For individuals with as Autism Spectrum Disorder (ASD), dating can be a real challenge. It is a misconception that people on the spectrum don’t want relationships – often they do, but they just don’t know how to meet people or understand the nuances of relationships. How do we effectively teach relationship skills?
Most parents don’t like to think about what adult life will look like for their child with autism. It’s too daunting and overwhelming, but long-term planning is essential for the best possible outcome. Once a child leaves school, you have to find other programs and supports in the community to ensure a meaningful day and that takes time. Waiting lists can long or few spaces available in good programs.
Once a child with autism reaches school age, parents ask themselves how to provide the best possible educational program for their child who has special needs. There are a number of options: public education, private school, or homeschooling, but what is the best option? Read on to help choose what might work best for your child.
I recently read an article about driving and ASD. It is one of the rites of passage to adulthood in our society. Driving is a complex task that involves many systems working together and a myriad of rules to follow. The question is, given some of the challenges people with ASD have, should they drive?
Some of my most frequently asked questions by both parents and professionals are on the topic of hygiene. Questions like, “How do I get my son to brush his teeth in the morning?” or “How do we teach our students to flush the toilet or wash their hands after using the washroom?” are commonly asked.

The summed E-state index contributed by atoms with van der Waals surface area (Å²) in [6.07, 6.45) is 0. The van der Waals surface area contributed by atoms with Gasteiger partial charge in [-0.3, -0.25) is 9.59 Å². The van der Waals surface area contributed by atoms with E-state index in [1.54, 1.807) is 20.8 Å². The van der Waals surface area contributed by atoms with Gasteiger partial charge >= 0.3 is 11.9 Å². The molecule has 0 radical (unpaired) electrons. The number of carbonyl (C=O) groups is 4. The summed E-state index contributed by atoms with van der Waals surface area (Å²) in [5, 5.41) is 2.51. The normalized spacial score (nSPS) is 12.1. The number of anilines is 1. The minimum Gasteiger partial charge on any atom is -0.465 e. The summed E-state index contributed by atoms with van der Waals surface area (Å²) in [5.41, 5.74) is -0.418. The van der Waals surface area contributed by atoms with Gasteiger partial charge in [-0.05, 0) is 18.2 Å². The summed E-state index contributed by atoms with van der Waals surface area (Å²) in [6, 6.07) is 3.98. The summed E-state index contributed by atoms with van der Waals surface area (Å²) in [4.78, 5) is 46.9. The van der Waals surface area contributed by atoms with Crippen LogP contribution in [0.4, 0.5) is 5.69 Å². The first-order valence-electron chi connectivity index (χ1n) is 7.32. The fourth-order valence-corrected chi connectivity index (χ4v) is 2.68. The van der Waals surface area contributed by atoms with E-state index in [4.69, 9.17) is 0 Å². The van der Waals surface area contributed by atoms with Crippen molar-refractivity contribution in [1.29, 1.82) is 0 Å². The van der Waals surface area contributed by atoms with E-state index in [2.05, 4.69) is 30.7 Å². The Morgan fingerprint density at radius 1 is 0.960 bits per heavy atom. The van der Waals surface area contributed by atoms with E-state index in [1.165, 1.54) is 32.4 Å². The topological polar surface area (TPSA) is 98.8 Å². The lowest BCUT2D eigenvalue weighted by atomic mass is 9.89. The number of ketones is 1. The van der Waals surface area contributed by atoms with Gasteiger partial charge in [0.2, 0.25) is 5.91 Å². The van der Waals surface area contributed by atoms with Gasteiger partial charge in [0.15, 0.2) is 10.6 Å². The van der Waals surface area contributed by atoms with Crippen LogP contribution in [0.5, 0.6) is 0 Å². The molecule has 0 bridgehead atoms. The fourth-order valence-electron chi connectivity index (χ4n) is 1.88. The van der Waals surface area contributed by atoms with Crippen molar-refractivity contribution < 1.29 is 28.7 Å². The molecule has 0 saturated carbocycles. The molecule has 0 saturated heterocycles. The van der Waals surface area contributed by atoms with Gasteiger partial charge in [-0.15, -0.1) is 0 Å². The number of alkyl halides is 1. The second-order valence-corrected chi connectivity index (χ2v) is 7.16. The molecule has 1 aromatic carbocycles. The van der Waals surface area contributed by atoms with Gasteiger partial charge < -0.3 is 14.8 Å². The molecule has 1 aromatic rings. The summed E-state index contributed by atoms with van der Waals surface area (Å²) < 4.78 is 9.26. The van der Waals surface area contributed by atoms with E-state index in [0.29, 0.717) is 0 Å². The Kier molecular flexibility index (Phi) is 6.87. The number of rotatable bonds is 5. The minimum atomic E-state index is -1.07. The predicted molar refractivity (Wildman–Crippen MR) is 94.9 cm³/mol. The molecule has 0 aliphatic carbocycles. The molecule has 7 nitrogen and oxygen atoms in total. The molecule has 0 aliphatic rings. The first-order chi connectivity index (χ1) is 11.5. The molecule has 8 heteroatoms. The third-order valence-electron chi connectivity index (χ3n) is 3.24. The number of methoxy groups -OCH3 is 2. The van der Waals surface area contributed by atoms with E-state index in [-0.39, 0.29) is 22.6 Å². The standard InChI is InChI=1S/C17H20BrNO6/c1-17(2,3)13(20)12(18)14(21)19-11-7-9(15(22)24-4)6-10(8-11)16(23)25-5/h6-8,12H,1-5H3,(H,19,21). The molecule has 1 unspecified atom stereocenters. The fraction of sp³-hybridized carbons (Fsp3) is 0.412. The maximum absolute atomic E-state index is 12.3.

My husband and I have been cycling with our children since they were babies. We used the chariot carts attached to our bikes for years to take them safely riding with us. We tried for several years to get them to ride their own bikes independently.
I am often asked the question when is the best time to start toilet training and how does a parent know when their child is ready to be trained. Personally, I think the summer can be a great time to start because school is finished and there are fewer day to day demands on the child. The less people involved in the toileting process, the easier it is. If you are a family that stays at home for the summer or just takes a short holiday, the summer break can be an ideal time to start. Both of my children were toilet trained over the summer – Julia at age 6 and Marc at age 9.
A number of people with Autistic Spectrum Disorders (ASD) are involved in the Criminal Justice System (CJS) as either victims, witnesses or offenders. There is no evidence of an association between ASD and criminal offending. In fact, due to the rigid way many people with ASD keep to rules and regulations, they are usually more law abiding than the general population. People with ASD are more at risk as victims of crime rather than as offenders